Little is known about methods of education in ancient Israel except that religious, moral, and practical training was in the hands of parents (Deut. 4: 9). So far as is known only boys received education—as is implied by the repeated advice on masculine behaviour in Prov. 1–8, which was probably a textbook against the snares of women. Punishments were severe. At a later period the teaching rabbis did not accept fees, and they therefore earned a living by some trade or craft, as did Paul as a leather‐worker (1 Cor. 9: 3 ff.). The content of the teaching was the religious traditions of Israel, and much of these had to be learnt by heart (Deut. 11: 19; Isa. 28: 10).
In the NT Jesus educated the crowds (Mark 4: 1–2) and more particularly his usually hard‐of‐understanding disciples. They in turn were to educate their converts (Matt. 28: 20). There is no evidence that the elaborate teaching given to Paul by the famous Gamaliel (Acts 22: 3) was imitated in the Church. For example, when Philip encountered the Ethiopian eunuch, they had a conversation about Isaiah, after which the eunuch proposed baptism in the adjacent stream, which Philip administered without further ado. However, by the time of the Pastoral Epistles there existed schemes of instruction (1 Tim. 1: 3; 6: 3) and this was greatly extended with the development of the catechumenate with an elaborate preparation during Lent of candidates for baptism at the ensuing festival of Easter. Details of the instruction are given by Cyril of Jerusalem (c. 350 CE).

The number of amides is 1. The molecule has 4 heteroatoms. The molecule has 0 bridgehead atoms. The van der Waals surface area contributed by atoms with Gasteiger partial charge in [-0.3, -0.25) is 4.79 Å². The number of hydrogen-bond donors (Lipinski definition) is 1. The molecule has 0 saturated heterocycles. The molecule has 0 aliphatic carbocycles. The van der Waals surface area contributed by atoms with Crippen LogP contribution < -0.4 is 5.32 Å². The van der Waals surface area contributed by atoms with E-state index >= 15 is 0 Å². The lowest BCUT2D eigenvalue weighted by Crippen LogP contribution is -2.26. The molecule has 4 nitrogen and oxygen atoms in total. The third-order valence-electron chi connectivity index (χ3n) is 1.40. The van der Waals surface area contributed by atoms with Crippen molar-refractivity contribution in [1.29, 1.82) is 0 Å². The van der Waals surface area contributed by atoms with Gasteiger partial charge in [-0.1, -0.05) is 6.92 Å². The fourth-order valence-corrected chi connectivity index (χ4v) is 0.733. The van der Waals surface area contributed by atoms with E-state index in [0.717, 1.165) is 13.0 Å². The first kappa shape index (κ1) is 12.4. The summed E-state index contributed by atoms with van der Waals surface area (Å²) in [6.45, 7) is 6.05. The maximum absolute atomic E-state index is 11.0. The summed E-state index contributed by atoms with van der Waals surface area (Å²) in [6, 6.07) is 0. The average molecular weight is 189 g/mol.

In the 1st cent. BCE an important element of education for those to enter public life was rhetoric: Quintilian (c. 40–95 CE) held that the very goal of education was to become a good orator. This regard for rhetoric has influenced parts of the NT, e.g. Paul's letter to the Galatians, which could be analysed as: Paul is the defendant, the Jewish Christians are the accusers; while the Galatians themselves are the jurors. The letter can be shown to incorporate the recognized parts of a contemporary speech. The rhetoric of the gospels (Jesus' preaching) does not conform to such a classical analysis, but is based on Jewish methods. Their intention is to convince the hearers by divine authority rather than by rational argumentation.
The Jewish system of education was based on the synagogue (Luke 2: 46). There were 480 synagogues in Jerusalem, with schools attached, according to the Palestinian Talmud, and the Qumran community was highly literate; but even before the Exile there was expertise in writing and reading (Deut. 6: 9; 31: 12–13; 2 Kgs. 22: 3). Isaiah and Jeremiah had scribes to record their messages. Much teaching was by rote (Isa. 28: 10), but in the 2nd cent. BCE there were knowledgeable diplomats (Ecclus. [= Sir.] 38: 24–39: 11).
The Babylonian Talmud claims that schools and teachers existed throughout Israel from the 1st cent. BCE. Although in the NT period the majority of Christians would have been illiterate, there existed opportunities to learn to read and write and before long Christians were to be found in the literary and philosophical schools.